Cancer and its treatment can have a devastating effect on people’s lives, causing serious health issues that compromise their physical and mental well-being.

Research shows exercise can help cancer patients tolerate aggressive treatments, minimise the physical declines caused by cancer, counteract cancer-related fatigue, relieve mental distress and improve quality of life.

When appropriately prescribed and monitored, exercise is safe for people with cancer and the risk of complications is relatively low.

Implementing exercise medicine as part of routine cancer care not only has the potential to change people’s lives but to also save money. People with cancer who exercise have lower medical expenses and spend less time away from work.

WHAT EXACTLY SHOULD BE PRESCRIBED?

Exercise specialists can prescribe exercise in a similar way that doctors prescribe medications; by knowing how cancer impacts our health, and understanding how certain exercises improve the structure and function of the body’s systems.

These individualised programmes involve specific types of exercises, performed at precise intensities and volumes based on a mechanism of action and dosage needed to counteract the negative effects of cancer.

The evidence-based guidelines recommend people with cancer be as physically active as their current ability and conditions allow. For significant health benefits, they should aim for:

  1. at least 150 minutes of moderate intensity aerobic exercise weekly (such as walking, jogging, cycling, swimming)

  2. two to three resistance exercise session each week involving moderate to vigorous intensity exercises targeting the major muscle groups (such as weight lifting).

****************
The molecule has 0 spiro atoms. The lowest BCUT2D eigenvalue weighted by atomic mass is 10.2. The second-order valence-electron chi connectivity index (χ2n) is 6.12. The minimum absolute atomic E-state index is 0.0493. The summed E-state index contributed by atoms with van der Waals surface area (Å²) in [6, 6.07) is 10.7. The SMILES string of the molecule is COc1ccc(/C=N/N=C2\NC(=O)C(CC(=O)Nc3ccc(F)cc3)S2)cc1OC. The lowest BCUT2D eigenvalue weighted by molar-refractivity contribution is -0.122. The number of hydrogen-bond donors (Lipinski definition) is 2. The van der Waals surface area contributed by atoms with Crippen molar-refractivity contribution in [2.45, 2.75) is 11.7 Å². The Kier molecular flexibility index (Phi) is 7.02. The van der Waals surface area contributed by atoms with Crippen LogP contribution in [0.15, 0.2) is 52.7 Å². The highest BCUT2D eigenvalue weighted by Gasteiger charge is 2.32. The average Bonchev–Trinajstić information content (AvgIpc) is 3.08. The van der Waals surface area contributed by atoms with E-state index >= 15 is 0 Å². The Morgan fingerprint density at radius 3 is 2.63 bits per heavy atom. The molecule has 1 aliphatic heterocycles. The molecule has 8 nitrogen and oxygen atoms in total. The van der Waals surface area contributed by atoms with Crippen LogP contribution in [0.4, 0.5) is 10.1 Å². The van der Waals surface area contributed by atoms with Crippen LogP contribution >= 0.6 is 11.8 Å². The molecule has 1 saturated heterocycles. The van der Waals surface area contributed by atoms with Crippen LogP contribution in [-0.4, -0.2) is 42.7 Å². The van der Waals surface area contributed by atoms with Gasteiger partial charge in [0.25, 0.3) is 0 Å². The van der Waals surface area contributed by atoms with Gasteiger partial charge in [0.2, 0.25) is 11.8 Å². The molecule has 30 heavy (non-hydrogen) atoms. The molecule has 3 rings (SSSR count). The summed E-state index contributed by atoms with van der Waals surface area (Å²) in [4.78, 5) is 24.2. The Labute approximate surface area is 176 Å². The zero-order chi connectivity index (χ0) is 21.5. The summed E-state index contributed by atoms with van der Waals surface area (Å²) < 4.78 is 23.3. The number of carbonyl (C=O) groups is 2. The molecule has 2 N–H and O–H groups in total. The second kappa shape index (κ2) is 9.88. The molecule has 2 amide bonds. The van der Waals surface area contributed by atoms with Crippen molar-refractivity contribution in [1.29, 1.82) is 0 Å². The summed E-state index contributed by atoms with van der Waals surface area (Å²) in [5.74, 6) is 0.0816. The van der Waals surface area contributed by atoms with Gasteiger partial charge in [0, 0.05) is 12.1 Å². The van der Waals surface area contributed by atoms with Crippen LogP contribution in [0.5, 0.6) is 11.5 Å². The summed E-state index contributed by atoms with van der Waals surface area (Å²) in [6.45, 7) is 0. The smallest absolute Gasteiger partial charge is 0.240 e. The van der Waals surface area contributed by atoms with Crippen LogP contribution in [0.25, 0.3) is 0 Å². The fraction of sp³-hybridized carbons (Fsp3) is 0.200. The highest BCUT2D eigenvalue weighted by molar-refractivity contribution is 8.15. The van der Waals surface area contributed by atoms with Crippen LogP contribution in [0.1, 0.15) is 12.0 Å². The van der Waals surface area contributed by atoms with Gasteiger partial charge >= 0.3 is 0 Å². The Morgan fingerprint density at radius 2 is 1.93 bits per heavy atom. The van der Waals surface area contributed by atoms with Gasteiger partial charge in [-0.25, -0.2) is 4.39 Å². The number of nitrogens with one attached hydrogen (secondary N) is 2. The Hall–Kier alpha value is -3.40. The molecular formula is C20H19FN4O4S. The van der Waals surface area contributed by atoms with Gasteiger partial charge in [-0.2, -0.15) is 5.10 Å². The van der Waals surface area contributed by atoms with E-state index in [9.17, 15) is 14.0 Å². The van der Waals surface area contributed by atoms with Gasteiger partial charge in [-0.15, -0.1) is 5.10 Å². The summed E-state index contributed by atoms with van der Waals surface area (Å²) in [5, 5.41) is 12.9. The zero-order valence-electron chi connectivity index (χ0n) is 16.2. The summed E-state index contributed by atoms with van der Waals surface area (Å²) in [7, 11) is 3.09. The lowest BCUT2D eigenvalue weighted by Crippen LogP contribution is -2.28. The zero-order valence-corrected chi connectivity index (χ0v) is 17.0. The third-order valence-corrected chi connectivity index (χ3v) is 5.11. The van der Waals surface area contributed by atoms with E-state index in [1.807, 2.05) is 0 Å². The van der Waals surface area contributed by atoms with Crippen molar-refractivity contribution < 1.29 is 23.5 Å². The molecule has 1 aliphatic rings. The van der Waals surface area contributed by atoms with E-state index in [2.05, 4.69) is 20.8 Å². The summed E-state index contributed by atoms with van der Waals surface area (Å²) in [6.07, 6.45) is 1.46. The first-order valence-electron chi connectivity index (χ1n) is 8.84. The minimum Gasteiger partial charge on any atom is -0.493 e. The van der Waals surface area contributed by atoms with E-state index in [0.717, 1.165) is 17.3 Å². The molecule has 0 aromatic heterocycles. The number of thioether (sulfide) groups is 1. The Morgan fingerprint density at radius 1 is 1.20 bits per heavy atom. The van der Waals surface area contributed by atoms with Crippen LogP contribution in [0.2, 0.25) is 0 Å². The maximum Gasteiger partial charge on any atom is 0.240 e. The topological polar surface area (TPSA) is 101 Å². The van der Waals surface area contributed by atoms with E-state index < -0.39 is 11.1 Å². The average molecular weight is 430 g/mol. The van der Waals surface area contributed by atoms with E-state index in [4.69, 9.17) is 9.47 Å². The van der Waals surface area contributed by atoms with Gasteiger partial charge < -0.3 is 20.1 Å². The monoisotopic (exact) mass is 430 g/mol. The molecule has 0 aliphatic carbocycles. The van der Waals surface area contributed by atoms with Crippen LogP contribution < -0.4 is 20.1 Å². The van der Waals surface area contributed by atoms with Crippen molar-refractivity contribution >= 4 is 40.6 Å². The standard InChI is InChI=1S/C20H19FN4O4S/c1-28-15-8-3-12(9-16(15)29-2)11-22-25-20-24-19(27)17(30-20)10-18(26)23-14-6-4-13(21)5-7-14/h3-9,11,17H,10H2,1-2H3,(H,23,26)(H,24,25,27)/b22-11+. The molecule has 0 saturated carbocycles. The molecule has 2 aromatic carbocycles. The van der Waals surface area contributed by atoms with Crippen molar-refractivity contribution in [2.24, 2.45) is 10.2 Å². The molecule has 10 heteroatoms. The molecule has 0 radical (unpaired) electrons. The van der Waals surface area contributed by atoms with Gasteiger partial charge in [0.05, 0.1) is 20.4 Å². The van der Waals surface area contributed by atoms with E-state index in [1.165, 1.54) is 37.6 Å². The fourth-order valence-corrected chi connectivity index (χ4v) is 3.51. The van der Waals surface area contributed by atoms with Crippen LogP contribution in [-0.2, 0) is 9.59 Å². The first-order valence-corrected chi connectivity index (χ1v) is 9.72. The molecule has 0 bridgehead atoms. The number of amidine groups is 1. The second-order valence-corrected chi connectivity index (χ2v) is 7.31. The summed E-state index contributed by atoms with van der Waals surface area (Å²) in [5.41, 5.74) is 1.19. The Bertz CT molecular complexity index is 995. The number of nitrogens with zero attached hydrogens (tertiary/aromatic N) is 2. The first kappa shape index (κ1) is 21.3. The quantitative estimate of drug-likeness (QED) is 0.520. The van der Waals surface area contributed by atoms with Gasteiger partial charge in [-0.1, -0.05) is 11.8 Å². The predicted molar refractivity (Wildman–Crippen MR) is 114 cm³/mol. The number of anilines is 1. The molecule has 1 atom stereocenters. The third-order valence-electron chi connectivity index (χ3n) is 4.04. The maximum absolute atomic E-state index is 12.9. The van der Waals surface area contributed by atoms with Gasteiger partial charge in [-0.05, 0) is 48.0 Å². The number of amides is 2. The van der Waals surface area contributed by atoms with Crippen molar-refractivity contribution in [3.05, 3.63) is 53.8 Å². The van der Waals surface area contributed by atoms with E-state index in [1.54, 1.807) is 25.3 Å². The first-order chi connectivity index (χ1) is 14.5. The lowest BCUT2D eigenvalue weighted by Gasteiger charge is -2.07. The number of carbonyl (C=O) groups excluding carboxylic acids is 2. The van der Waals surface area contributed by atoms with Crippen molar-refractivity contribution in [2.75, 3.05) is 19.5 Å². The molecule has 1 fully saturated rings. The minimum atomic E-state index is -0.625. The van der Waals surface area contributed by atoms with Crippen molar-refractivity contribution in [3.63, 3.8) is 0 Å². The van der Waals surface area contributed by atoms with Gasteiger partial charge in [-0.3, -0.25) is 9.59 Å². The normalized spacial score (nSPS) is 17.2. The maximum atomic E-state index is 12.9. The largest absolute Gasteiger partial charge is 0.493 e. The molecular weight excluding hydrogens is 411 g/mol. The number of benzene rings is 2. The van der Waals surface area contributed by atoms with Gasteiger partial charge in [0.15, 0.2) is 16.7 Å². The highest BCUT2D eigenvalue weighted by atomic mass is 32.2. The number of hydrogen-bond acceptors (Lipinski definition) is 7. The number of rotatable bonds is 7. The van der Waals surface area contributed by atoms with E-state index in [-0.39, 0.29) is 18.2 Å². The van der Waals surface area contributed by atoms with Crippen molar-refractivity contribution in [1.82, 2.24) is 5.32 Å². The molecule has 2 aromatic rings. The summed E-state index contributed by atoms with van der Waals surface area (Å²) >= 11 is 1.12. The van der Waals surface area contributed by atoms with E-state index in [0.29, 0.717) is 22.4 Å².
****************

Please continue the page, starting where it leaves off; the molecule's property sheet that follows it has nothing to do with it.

These recommendations should be tailored to the individual’s abilities to minimise the risk of complications and maximise the benefits.

Getting this much exercise may seem out of reach for many people with cancer. But exercise specialists who have experience in cancer care can help. They’ll design an individual programmes based on the patient’s disease, how they’ve responded to treatment and the anticipated trajectory of their health status.

Online directories can help find accredited exercise physiologists and physiotherapists practising nearby. These services are eligible for subsidies through Medicare and private health insurance.

Or patients can opt for structured cancer-specific exercise medicine programmes such as EX-MED Cancer, which I lead. Such programmes are designed to maximise the safety and effectiveness of exercise medicine for cancer patients.

Written by Prue Cormie, principal research fellow in Exercise & Cancer, Australian Catholic University

This article was republished courtesy of the World Economic Forum.

Comments

EWN welcomes all comments that are constructive, contribute to discussions in a meaningful manner and take stories forward.

However, we will NOT condone the following:

- Racism (including offensive comments based on ethnicity and nationality)
- Sexism
- Homophobia
- Religious intolerance
- Cyber bullying
- Hate speech
- Derogatory language
- Comments inciting violence.

We ask that your comments remain relevant to the articles they appear on and do not include general banter or conversation as this dilutes the effectiveness of the comments section.

We strive to make the EWN community a safe and welcoming space for all.

EWN reserves the right to: 1) remove any comments that do not follow the above guidelines; and, 2) ban users who repeatedly infringe the rules.

Should you find any comments upsetting or offensive you can also flag them and we will assess it against our guidelines.

EWN is constantly reviewing its comments policy in order to create an environment conducive to constructive conversations.

comments powered by Disqus